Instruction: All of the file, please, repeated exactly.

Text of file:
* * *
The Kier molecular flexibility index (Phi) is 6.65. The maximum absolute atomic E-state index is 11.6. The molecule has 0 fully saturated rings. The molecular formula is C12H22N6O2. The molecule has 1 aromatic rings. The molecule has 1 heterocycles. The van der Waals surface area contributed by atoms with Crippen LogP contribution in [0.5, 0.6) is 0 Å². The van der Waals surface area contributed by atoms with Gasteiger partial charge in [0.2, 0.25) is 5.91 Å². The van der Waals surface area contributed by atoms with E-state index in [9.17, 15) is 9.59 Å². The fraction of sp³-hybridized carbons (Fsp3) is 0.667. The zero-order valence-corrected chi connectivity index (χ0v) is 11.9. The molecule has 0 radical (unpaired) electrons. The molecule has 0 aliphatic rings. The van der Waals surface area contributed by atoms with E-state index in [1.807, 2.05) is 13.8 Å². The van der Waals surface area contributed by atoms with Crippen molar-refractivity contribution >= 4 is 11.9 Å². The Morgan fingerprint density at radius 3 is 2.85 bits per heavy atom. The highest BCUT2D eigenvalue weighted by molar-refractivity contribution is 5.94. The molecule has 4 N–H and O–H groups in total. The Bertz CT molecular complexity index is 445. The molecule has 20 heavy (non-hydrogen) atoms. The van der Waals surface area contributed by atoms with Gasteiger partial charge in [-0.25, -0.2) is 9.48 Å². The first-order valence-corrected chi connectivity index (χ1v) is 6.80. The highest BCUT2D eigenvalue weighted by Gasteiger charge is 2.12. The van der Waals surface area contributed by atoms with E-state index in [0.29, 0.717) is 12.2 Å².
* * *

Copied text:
The Kier molecular flexibility index (Phi) is 6.65. The maximum absolute atomic E-state index is 11.6. The molecule has 0 fully saturated rings. The molecular formula is C12H22N6O2. The molecule has 1 aromatic rings. The molecule has 1 heterocycles. The van der Waals surface area contributed by atoms with Crippen LogP contribution in [0.5, 0.6) is 0 Å². The van der Waals surface area contributed by atoms with Gasteiger partial charge in [0.2, 0.25) is 5.91 Å². The van der Waals surface area contributed by atoms with E-state index in [9.17, 15) is 9.59 Å². The fraction of sp³-hybridized carbons (Fsp3) is 0.667. The zero-order valence-corrected chi connectivity index (χ0v) is 11.9. The molecule has 0 radical (unpaired) electrons. The molecule has 0 aliphatic rings. The van der Waals surface area contributed by atoms with E-state index in [1.807, 2.05) is 13.8 Å². The van der Waals surface area contributed by atoms with Crippen molar-refractivity contribution >= 4 is 11.9 Å². The Morgan fingerprint density at radius 3 is 2.85 bits per heavy atom. The highest BCUT2D eigenvalue weighted by molar-refractivity contribution is 5.94. The molecule has 4 N–H and O–H groups in total. The Bertz CT molecular complexity index is 445. The molecule has 20 heavy (non-hydrogen) atoms. The van der Waals surface area contributed by atoms with Gasteiger partial charge in [-0.25, -0.2) is 9.48 Å². The first-order valence-corrected chi connectivity index (χ1v) is 6.80. The highest BCUT2D eigenvalue weighted by Gasteiger charge is 2.12. The van der Waals surface area contributed by atoms with E-state index in [0.29, 0.717) is 12.2 Å².